Morning Links: USDOT announces national Vision Zero, London bike lane hate, and bike lanes & gentrification

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Now we’re getting somewhere.

The US Department of Transportation has announced their own Vision Zero plan to end traffic fatalities on the nation’s roads.

Although unlike most similar plans — including LA’s — with ambitious, if unrealistic deadlines, the USDOT proposes to eliminate deaths on our streets within 30 years. By which time enough changes may have occurred in our transportation system to make it possible, if not probable.

Even in the face of the apparent massive 10% jump in traffic deaths in the first six months of this year.

As usual, however, the feds are approaching it cautiously, budgeting just $1 million per year for the next three years to fund grant programs to explore the idea.

And even that could go out the window next year, depending on who wins the election.

Thanks to Michael of Racers Who Ride for the heads-up.

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London’s Daily Mail goes off on an anti-bike tangent, calling the construction of bike lanes in the UK — including the city’s popular cycle superhighways — lunacy, while pointing out that they may be busy at peak hours, but are often empty at other times.

Sort of like roads, in other words.

Which are flooded with cars at rush hour, but encourage speeding and aggressive driving with their overbuilt capacity most of the day, and especially at night.

The Guardian’s Peter Walker takes exception, calling the Daily Mail story the latest example of the internet’s propensity for example-free, anecdote-driven, fringe activist memes migrating into the mainstream media.

And noting that London’s bike lanes, which take up just 3% of the city’s streets, have contributed to a 60% increase in bicycling rates, with bikes making up a whopping 70% of rush hour traffic on one busy street.

So if something is bringing London’s traffic to a halt, as the Daily Mail claims, maybe it’s just all those cars.

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Speaking of the Guardian, which seems to be today’s voice of reason, they offer a good examination of whether bike lanes cause gentrification.

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Local

The LA Times warns that Los Angeles County voters defeated a transportation tax measure in 2012, and they could do it again with Measure M, which needs a two-thirds vote to pass.

KPCC’s Take Two takes a look at what to wear when you’re riding a bike and spandex just won’t do, including LA’s own swrve.

Joe Linton previews this weekend’s New Urbanism Film Festival.

An overly modest CiclaValley offers some great bicycling photos.

West Hollywood has experienced a jump in bike thefts over the past few months; the sheriff’s department is still looking for the owners of five bikes recovered from an abandoned property last month.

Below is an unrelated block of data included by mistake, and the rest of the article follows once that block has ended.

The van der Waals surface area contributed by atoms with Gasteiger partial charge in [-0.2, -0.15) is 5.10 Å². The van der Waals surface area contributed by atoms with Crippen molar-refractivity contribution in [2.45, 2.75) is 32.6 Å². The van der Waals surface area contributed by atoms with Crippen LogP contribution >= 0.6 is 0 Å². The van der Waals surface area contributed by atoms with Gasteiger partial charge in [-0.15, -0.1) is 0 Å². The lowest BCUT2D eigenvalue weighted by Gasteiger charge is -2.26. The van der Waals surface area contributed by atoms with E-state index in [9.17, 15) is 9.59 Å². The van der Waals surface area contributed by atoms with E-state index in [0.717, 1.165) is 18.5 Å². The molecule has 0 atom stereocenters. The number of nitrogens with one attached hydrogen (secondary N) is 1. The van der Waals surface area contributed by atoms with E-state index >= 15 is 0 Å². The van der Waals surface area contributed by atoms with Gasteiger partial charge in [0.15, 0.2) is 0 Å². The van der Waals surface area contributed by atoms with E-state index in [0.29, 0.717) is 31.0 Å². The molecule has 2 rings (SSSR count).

Bike the Vote LA urges a no vote on Santa Monica’s anti-growth measure LV.

 

State

Huntington Beach police are looking for a bike thief caught on camera lurking under the pier before riding off with a locked bike. What’s shocking about this story isn’t the theft, it’s that Patch is somehow still in business.

San Diego is about to fail its first test for the city’s Climate Action Plan, as the first neighborhoods to prepare plans that fail to meet minimal standards for shifting commuters to biking, walking and transit.

Palo Alto police conclude that a 73-year old bike rider who was killed in an August collision blew through a stop sign before he was hit by a car. As usual, however, there’s no word on whether there were any witnesses other than the driver who killed him.

A Hayward bike rider was found dead next to a freeway onramp, at least five hours after he was the victim of a hit-and-run.

 

National

Bicycling Magazine anoints Charleston, SC as the nation’s worst city for bicycling, a sharp fall from grace after making the top 30 in 2010; they also rank this year’s bicycling hall of shame.

Alternet ranks the 20 things most likely to kill you; as usual, the only advice on how to stay safe on a bicycle is to wear your helmet. Never mind that avoiding collisions through better infrastructure and learning to ride safely is far more likely to protect you than any helmet. Or that you’re over ten times more likely to die in a car.

Vogue likes the looks of a new collapsible bike helmet that just launched on Kickstarter.

Oregon farmers are fighting plans for a rail-to-trail conversion of an abandoned railway, fearing the presence of bikers and walkers could result in higher crime and complicate pesticide spaying. Which sounds like a great reason to switch to more sustainable farming methods.